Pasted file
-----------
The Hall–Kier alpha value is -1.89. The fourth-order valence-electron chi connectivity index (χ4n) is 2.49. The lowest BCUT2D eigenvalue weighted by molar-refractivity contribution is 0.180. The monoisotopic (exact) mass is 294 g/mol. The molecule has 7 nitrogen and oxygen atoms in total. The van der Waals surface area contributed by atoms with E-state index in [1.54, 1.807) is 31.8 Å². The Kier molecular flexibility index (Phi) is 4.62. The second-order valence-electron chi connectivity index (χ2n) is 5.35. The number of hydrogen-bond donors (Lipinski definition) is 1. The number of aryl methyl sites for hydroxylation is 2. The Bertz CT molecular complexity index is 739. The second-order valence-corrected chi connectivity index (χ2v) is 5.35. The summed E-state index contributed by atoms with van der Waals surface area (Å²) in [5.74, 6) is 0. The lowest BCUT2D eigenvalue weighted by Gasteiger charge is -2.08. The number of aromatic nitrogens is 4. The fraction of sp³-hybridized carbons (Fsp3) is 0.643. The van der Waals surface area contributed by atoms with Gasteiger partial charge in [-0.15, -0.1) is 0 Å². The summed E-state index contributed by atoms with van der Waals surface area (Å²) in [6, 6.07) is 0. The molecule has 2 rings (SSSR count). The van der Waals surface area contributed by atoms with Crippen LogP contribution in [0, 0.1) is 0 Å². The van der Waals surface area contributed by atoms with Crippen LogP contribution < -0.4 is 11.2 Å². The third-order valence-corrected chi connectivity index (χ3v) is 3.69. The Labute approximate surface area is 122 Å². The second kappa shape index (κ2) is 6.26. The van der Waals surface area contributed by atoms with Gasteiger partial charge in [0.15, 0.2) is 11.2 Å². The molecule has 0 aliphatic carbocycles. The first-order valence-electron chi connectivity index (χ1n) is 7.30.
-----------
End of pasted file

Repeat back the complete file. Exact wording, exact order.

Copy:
The Hall–Kier alpha value is -1.89. The fourth-order valence-electron chi connectivity index (χ4n) is 2.49. The lowest BCUT2D eigenvalue weighted by molar-refractivity contribution is 0.180. The monoisotopic (exact) mass is 294 g/mol. The molecule has 7 nitrogen and oxygen atoms in total. The van der Waals surface area contributed by atoms with E-state index in [1.54, 1.807) is 31.8 Å². The Kier molecular flexibility index (Phi) is 4.62. The second-order valence-electron chi connectivity index (χ2n) is 5.35. The number of hydrogen-bond donors (Lipinski definition) is 1. The number of aryl methyl sites for hydroxylation is 2. The Bertz CT molecular complexity index is 739. The second-order valence-corrected chi connectivity index (χ2v) is 5.35. The summed E-state index contributed by atoms with van der Waals surface area (Å²) in [5.74, 6) is 0. The lowest BCUT2D eigenvalue weighted by Gasteiger charge is -2.08. The number of aromatic nitrogens is 4. The fraction of sp³-hybridized carbons (Fsp3) is 0.643. The van der Waals surface area contributed by atoms with Gasteiger partial charge in [-0.15, -0.1) is 0 Å². The summed E-state index contributed by atoms with van der Waals surface area (Å²) in [6, 6.07) is 0. The molecule has 2 rings (SSSR count). The van der Waals surface area contributed by atoms with Crippen LogP contribution in [0, 0.1) is 0 Å². The van der Waals surface area contributed by atoms with Crippen LogP contribution < -0.4 is 11.2 Å². The third-order valence-corrected chi connectivity index (χ3v) is 3.69. The Labute approximate surface area is 122 Å². The second kappa shape index (κ2) is 6.26. The van der Waals surface area contributed by atoms with Gasteiger partial charge in [0.15, 0.2) is 11.2 Å². The molecule has 0 aliphatic carbocycles. The first-order valence-electron chi connectivity index (χ1n) is 7.30.